Over the last few years the issue of EDI – equality. diversity and inclusion (and we can add equity in there as well) – has become an increasing priority for all businesses of all sizes.

Once seen as little more than a box ticking exercise that fell within the remit of your HR team and might have consisted of an annual diversity audit and a few policies that paid lip service to the notion that the workplace should be a level playing field for all, EDI has quickly become a top-three priority for most organisations.

It might have taken a while for the penny to finally drop, but at last it seems businesses that are serious about success have embraced the notion that their workplace must be inclusive and equitable.

That’s not just about ensuring people with protected characteristics are treated fairly. Indeed, if you still believe that’s what lies at the heart of EDI then perhaps you and your organisation haven’t progressed as far or as quickly as you might think.

Ultimately, what businesses have begun to realise is that EDI – whether done well or badly – has a critical impact on productivity and profitability.

All those letters are important, obviously, but perhaps the one that business leaders should focus on most is the ‘I’ – inclusion.

Inclusivity drives everything else. If your business is not inclusive, it can’t possibly be sustainably diverse. If it isn’t inclusive, it can’t possibly be equitable and its people can’t possibly feel they are treated with equality.

It’s why, since forever, I have talked about I&D when everyone else was talking about D&I. The fact the corporate world is catching on to the tacit hierarchy is worth all those raised eyebrows and quizzical looks.

That doesn’t mean it’s easy though.

Many businesses – even the ones that are making good progress in driving cultural change – struggle to move the needle on how their EDI policies affect the workplace.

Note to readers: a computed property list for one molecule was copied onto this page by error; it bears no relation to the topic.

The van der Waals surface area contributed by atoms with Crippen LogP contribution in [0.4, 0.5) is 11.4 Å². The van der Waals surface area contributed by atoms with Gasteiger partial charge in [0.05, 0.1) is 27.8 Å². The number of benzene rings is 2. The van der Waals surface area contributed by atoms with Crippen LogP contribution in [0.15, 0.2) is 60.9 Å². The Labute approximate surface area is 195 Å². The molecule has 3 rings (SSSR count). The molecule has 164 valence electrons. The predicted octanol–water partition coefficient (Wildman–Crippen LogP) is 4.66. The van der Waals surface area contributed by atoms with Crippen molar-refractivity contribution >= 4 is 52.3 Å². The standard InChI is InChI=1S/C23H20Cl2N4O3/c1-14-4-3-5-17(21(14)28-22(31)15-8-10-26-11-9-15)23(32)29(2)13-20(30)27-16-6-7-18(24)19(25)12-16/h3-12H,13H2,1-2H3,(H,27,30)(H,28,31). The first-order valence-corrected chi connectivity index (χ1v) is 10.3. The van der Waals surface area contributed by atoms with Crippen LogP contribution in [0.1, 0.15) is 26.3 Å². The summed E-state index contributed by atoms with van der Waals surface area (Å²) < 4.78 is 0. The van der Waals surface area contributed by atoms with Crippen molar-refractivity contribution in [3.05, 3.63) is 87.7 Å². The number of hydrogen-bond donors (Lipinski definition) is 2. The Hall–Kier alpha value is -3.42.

Part of the reason for that, I think, is that the whole EDI shebang is multi-faceted and multi-layered.

It’s not enough to simply draw up a EDI policy and say, ‘That’ll do.’

It won’t. Not because I say so, or because the EDI community expects you to dig deeper. It won’t do because your EDI policy won’t work for everyone.

The biggest problem for business when it comes to inclusion is not that they don’t take it seriously or that they don’t know why it’s important.

It’s that a successful EDI strategy has so many component parts and so many fields of focus that organisations struggle to integrate everything into a coherent proposition.

And what happens is firms implement a ‘strategy’ (that is often not a strategy but an expression of a desired outcome) without understanding who it affects and how it affects them.

In the end, EDI is part education and part reassurance.

We aim to support people who are unfamiliar with the concepts of EDI or who don’t recognise how their own attitudes and behaviours (or those of others) compromise the inclusion of their colleagues.

And your inclusion strategy should also be designed to assure all your people – through meaningful, measurable and positive action and behaviour – that you are working hard to ensure everyone in the organisation feels valued and is recognised and celebrated for who they are and the contribution they make.

In short, I think a big part of what makes EDI daunting for businesses is that they bite off more than they can chew and don’t fully understand how their approach to EDI can be compartmentalised and broken down into bitesize actions.

This ‘buffet’ approach to the work also helps make it digestible for your people. No one wants to sit in a stuffy room for a whole day looking at PowerPoint presentations and hearing someone banging on and on about EDI concepts and objectives. And definitely not when this comes with a huge side-helping of moralising and preaching.

EDI needs to be accessible and engaging. People need to see the value of it in tangible benefit – to others who may be compromised by virtue of their protected characteristic(s), certainly; but also, to themselves in being part of something more unified and cohesive.

So, if you’re struggling to make sense of the EDI landscape in your own organisation, and you could use some help to create a strategy and approach that breaks everything down into something manageable and implementable and more likely to reap visible rewards, we’re here to help.